The Galaxy S21 family is arriving in stores today, paving the way for what could be a big shake up at Samsung in 2021. We still may only be in January, but Samsung is out of the gate with all guns blazing, not least with the Galaxy S21 Ultra flagship that intentionally steps on the toes of the rest of the company’s range.
If you’ve been buried under a smartphone-proof rock for the past few weeks, the Galaxy S21 family consists of three phones right now. At the entry point is the Galaxy S21, with a $200 reduction in launch price bringing it to $799.99. In the middle is the Galaxy S21+ with a larger screen and more features, priced from $999.99.
Flagship of the range is the Galaxy S21 Ultra. That has the biggest screen and more capable cameras, such as a 100X Space Zoom, and is priced from $1,199.99. Four-figure smartphones still aren’t anywhere close to being inexpensive, but compared to the Galaxy S20 Ultra last year it’s definitely more affordable.
Samsung’s lower pricing compared to last year’s Galaxy S20 series is worth noting. After all, $200 off the launch sticker of the Galaxy S21, Galaxy S21+ and Galaxy S21 Ultra is nothing to be sniffed at. All the same, those who’ve been following flagship launches from Samsung will likely be well aware of just how they typically run.
It can be a matter of just a handful of weeks before Samsung, retailers, and its carrier partners are slicing $200+ off the price of the new phone, as well as offering other promotions like “buy one, get one free” too.
Arguably more interesting than this pricing strategy – which seems to merely bring forth the inevitable, trading a little extra early-adopter money for the halo effect of lower tags on day one – is the Galaxy S21’s feature creep. The Galaxy S21 Ultra, in particular, introduces S Pen support, which previously we’ve only seen in smartphones on the Galaxy Note family. That’s a pointed decision, given recent speculation of the future of the Note.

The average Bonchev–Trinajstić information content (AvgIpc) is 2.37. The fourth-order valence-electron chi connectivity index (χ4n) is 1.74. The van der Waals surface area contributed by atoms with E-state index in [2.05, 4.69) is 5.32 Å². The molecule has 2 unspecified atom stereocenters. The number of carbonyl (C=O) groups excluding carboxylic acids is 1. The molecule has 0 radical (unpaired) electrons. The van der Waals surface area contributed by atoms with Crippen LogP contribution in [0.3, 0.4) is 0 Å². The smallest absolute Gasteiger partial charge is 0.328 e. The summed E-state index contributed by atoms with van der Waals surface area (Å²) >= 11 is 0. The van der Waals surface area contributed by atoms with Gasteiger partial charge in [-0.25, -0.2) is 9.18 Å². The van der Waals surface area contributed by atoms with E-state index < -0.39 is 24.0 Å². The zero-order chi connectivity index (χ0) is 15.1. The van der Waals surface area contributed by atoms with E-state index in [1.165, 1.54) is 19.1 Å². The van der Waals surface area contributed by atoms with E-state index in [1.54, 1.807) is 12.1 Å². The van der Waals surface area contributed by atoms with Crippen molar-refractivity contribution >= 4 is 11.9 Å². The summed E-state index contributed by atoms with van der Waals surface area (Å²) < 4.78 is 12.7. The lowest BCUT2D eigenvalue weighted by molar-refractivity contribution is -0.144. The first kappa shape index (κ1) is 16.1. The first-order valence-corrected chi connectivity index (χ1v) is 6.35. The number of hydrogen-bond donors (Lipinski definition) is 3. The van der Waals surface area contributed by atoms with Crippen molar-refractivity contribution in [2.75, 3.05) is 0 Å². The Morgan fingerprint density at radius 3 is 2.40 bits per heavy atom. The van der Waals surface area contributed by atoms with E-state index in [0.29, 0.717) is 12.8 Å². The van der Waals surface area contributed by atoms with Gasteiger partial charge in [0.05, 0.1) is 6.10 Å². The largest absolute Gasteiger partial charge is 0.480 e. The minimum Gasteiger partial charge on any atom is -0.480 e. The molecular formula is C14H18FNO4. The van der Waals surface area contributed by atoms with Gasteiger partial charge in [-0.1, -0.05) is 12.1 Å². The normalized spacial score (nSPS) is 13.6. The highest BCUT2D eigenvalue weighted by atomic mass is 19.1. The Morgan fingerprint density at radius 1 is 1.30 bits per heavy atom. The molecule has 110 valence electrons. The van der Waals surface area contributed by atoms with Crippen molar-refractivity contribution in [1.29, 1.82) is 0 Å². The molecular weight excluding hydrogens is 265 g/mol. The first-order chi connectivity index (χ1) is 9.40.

If the rumors and leaks are to be believed, the Note – at least as we know it – is on the chopping block. Samsung’s phablet started as an outsized alternative to its mainstream phones, of which the Galaxy S series was the pinnacle. Over the years, however, bigger screens and more ambitious cameras on successive Galaxy S models have narrowed the gap between them and the Note family, to the point where S Pen support was arguably the only real difference.
Samsung’s implementation of the S Pen on the Galaxy S21 Ultra isn’t as slick as the stylus experience with the Galaxy Note 20. That’ll evolve over the coming months, as Samsung brings out a Bluetooth-enabled enhanced S Pen for the S21 Ultra. By the time we reach the typical launch window for a new Note, later in 2021, it’ll be questionable as to just what Samsung can do to distinguish the phone.
The answer may well be a wholesale revolution in form-factor: or, more accurately, a fold in it. Samsung’s high ambitions for foldable phones in 2021 is a known quotient: having tested the waters with the Galaxy Fold, now in its second generation, and with more affordable versions in smaller flip designs, it claims to be ready to bring flexible OLED to a more mainstream market.
Combine a folding display with S Pen support, and you could have a whole new Note experience. That would allow Samsung to drive the Galaxy Note brand back into the realms of aspirational power-user device – and, in the process, tag on a little extra average revenue per sale, which never hurts the bottom line – and automatically add a clear distinction with the Galaxy S family. At the other end of the price scale, cheaper and more attainable foldables could pave the way for a screen transition Samsung seems convinced is inevitable.
If you can’t wait for that, even out of the preorder period there are still perks to be had on Galaxy S21 models. Buy a Galaxy S21 and you’ll get $50 of Samsung Credit to use in the company’s store; the Galaxy S21+ comes with $75 of credit, and the Galaxy S21 Ultra with $100. Each also comes with a free Galaxy SmartTag, the company’s new location-tracker.